My name is Bob Hext, and I am the Director of my family-run business of 30 years, Crossbow Education. I was previously an SEN teacher and found that the games I taught my dyslexic students were more effective than any published materials at the time. As a result, Crossbow Education is the UK brand leader for visual stress products, with reading rulers and overlays in over 60% of the schools and colleges in the country.
Visual Stress In a Nutshell:
Visual stress or difficulties are often associated with dyslexia but can exist independently. Challenges that are perceptual and stem from the visual cortex rather than the eye are often termed "visual dyslexia." Still, they do not have dyslexia and should not be confused with it. Visual stress is a scientific term for this set of difficulties, which causes distortions and discomfort, making reading challenging and tiring.
Symptoms vary but can include headaches and migraines (especially when working at the computer), eyestrain, and words or letters appearing to "jump" or move on the page. In addition, people with these difficulties see the page differently because of the print or white background distortions.
With decades of experience working with children and adults with dyslexia, I wanted to design a font that facilitates reading, alleviates visual difficulties, and improves reading speed and comprehension.
The Purpose of a Typeface
A dyslexia font is, as the name suggests, a font that makes the text accessible for people with dyslexia. However, as educationalists began to realise in the 1980s when dyslexia began to be recognised as a learning difference (in those days, it was termed a disability, but – hopefully – we know better now!), what works well for a brain that's wired for dyslexia works well for everybody else as well. The same applies to a dyslexia font: the primary purpose of a font is to lead the brain to the content of a piece of text without its appearance being an obstacle. Except in the case of decorative fonts, the font isn't there to draw attention to itself but to the word for which it is the medium. This is particularly important for a dyslexic person, especially fonts with co-occurring visual difficulties ("visual stress"), where the actual representation and sequence of the letters in a word is an obstacle to understanding.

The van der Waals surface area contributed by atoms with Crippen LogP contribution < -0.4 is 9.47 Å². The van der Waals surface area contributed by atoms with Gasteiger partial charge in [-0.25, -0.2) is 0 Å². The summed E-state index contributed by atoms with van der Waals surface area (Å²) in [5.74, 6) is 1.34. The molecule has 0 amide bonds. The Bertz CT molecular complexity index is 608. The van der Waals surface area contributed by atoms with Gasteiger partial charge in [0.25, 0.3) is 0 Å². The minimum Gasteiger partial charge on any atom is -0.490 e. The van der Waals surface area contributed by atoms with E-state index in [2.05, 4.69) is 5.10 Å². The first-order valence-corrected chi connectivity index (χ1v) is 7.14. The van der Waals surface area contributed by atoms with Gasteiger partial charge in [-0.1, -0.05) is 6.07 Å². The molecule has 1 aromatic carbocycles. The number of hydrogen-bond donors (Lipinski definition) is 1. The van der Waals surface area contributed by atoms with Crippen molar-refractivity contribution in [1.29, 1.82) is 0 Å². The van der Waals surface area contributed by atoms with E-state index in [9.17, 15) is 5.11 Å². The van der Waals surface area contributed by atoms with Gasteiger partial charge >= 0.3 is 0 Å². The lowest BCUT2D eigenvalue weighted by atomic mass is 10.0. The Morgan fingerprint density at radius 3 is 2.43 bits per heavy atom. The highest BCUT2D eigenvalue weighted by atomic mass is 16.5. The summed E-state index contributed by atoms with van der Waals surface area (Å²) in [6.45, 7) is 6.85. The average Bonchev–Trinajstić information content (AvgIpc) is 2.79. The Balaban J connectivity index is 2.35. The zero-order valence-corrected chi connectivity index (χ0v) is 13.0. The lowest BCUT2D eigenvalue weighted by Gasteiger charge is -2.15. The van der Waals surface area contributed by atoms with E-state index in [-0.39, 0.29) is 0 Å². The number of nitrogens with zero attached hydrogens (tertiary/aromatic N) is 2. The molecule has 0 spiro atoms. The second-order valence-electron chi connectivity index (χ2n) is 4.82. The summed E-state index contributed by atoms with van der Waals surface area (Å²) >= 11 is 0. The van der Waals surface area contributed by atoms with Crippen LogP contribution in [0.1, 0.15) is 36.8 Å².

A Hidden Dimension of Improved Experience
However, most people do not realise that a neurotypical person's reading experience can be improved if a dyslexia font meets specific criteria. Just as adults diagnosed with visual stress for the first time often say how they thought their discomfort and difficulty was actual of everyone's reading experience and are astounded by the difference that is reading through the right colour can make, it is also true that there is a hidden dimension of improved reading experience that the average neurotypical reader can access just by replacing their standard typeface – Arial, for example – with the right dyslexia font. So what makes a good dyslexia font- in particular, one that does not shout" accessibility" all over the page but that can be used comfortably by everyone on any document, whether digital or printed, in any environment?
Reduced Pattern Glare
As I have already suggested, a significant consideration is that it doesn't look too out of the ordinary. It should "disappear" as much as possible rather than stand out. For reading to be quick, efficient, and comfortable, the font must minimise the effort required to decipher the words so that "brain space" for understanding is maximised. The words must sink in rather than pass in front of the eyes. Three principles can be applied to achieve this. First, a good dyslexia font must reduce pattern glare from black text on a white background and not use "Look out!" or "Look at me!" features that excite the brain's visual areas.
Secondly, each letter needs to be unique and easy to recognise. For example, the letter 'b' must not just be a reversed 'd'. The brain can respond to quite subtle cues to differentiate between characters. Still, if they are not there, reversals and other confusion can run riot for someone with dyslexia and visual difficulties.
Kerning (the spacing between letters) must be such that enough space is left between verticals (especially between me and l) to stop them from running together without so much that the eye's saccades between the letters are interrupted or slowed down.
The Natural Choice
The Aravis font, based on algorithms found in nature, was designed over five years to achieve these objectives. In addition, the font size and spacing are such that a paragraph in Aravis takes up roughly the same space on a page as, say, a section in Arial or Calibri, so they can be substituted on most documents without making significant alterations to the layout. And with 1500 glyphs for each of the six typefaces, covering all 72 Latinate languages + Greek, Aravis is not just an alphabetic dyslexia font for the English-speaking dyslexic community. Still, it is a significant contribution to international typography. (Aravis is the Crossbow house font).